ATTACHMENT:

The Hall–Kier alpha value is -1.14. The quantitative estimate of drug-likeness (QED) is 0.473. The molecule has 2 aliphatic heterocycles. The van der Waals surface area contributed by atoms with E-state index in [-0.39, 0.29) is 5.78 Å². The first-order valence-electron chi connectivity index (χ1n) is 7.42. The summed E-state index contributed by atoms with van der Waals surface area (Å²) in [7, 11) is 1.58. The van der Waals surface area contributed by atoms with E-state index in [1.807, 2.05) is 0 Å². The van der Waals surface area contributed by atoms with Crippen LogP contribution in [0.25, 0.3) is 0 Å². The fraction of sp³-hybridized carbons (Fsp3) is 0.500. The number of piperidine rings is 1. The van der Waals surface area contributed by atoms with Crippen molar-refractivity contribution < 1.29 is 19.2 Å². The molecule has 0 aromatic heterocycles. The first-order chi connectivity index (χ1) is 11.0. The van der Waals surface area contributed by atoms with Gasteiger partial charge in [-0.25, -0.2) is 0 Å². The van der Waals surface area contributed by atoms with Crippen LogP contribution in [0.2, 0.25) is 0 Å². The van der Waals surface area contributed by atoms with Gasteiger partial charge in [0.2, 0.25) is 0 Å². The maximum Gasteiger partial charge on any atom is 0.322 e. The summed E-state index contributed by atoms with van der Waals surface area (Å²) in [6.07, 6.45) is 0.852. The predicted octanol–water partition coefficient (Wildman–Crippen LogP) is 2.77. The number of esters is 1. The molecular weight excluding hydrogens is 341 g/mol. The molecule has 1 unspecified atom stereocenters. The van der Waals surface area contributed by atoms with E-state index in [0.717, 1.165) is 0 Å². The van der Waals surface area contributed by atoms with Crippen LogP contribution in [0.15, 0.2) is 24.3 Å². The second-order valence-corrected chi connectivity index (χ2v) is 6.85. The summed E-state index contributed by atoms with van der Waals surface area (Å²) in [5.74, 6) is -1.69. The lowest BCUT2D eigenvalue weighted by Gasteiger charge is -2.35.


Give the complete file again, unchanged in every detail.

The Hall–Kier alpha value is -1.14. The quantitative estimate of drug-likeness (QED) is 0.473. The molecule has 2 aliphatic heterocycles. The van der Waals surface area contributed by atoms with E-state index in [-0.39, 0.29) is 5.78 Å². The first-order valence-electron chi connectivity index (χ1n) is 7.42. The summed E-state index contributed by atoms with van der Waals surface area (Å²) in [7, 11) is 1.58. The van der Waals surface area contributed by atoms with E-state index in [1.807, 2.05) is 0 Å². The van der Waals surface area contributed by atoms with Crippen LogP contribution in [0.25, 0.3) is 0 Å². The fraction of sp³-hybridized carbons (Fsp3) is 0.500. The number of piperidine rings is 1. The van der Waals surface area contributed by atoms with Crippen molar-refractivity contribution < 1.29 is 19.2 Å². The molecule has 0 aromatic heterocycles. The first-order chi connectivity index (χ1) is 11.0. The van der Waals surface area contributed by atoms with Gasteiger partial charge in [-0.25, -0.2) is 0 Å². The van der Waals surface area contributed by atoms with Crippen LogP contribution in [0.2, 0.25) is 0 Å². The van der Waals surface area contributed by atoms with Gasteiger partial charge in [0.2, 0.25) is 0 Å². The maximum Gasteiger partial charge on any atom is 0.322 e. The summed E-state index contributed by atoms with van der Waals surface area (Å²) in [6.07, 6.45) is 0.852. The predicted octanol–water partition coefficient (Wildman–Crippen LogP) is 2.77. The number of esters is 1. The molecular weight excluding hydrogens is 341 g/mol. The molecule has 1 unspecified atom stereocenters. The van der Waals surface area contributed by atoms with E-state index in [0.717, 1.165) is 0 Å². The van der Waals surface area contributed by atoms with Crippen LogP contribution in [0.15, 0.2) is 24.3 Å². The second-order valence-corrected chi connectivity index (χ2v) is 6.85. The summed E-state index contributed by atoms with van der Waals surface area (Å²) in [5.74, 6) is -1.69. The lowest BCUT2D eigenvalue weighted by Gasteiger charge is -2.35.